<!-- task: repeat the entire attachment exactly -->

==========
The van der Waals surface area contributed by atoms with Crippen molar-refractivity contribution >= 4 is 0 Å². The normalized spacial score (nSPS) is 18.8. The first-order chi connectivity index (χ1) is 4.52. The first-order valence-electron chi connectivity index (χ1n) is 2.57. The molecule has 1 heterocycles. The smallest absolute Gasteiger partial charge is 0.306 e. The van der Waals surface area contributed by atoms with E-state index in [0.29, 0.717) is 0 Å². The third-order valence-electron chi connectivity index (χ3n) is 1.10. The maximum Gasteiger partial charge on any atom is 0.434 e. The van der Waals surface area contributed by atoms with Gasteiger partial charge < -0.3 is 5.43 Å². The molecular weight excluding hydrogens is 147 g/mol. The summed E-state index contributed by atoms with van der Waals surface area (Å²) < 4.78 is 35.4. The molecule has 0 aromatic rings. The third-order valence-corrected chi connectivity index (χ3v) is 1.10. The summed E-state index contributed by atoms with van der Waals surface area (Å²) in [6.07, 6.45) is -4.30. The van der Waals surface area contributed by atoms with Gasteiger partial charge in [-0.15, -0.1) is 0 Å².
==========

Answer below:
The van der Waals surface area contributed by atoms with Crippen molar-refractivity contribution >= 4 is 0 Å². The normalized spacial score (nSPS) is 18.8. The first-order chi connectivity index (χ1) is 4.52. The first-order valence-electron chi connectivity index (χ1n) is 2.57. The molecule has 1 heterocycles. The smallest absolute Gasteiger partial charge is 0.306 e. The van der Waals surface area contributed by atoms with E-state index in [0.29, 0.717) is 0 Å². The third-order valence-electron chi connectivity index (χ3n) is 1.10. The maximum Gasteiger partial charge on any atom is 0.434 e. The van der Waals surface area contributed by atoms with Gasteiger partial charge < -0.3 is 5.43 Å². The molecular weight excluding hydrogens is 147 g/mol. The summed E-state index contributed by atoms with van der Waals surface area (Å²) < 4.78 is 35.4. The molecule has 0 aromatic rings. The third-order valence-corrected chi connectivity index (χ3v) is 1.10. The summed E-state index contributed by atoms with van der Waals surface area (Å²) in [6.07, 6.45) is -4.30. The van der Waals surface area contributed by atoms with Gasteiger partial charge in [-0.15, -0.1) is 0 Å².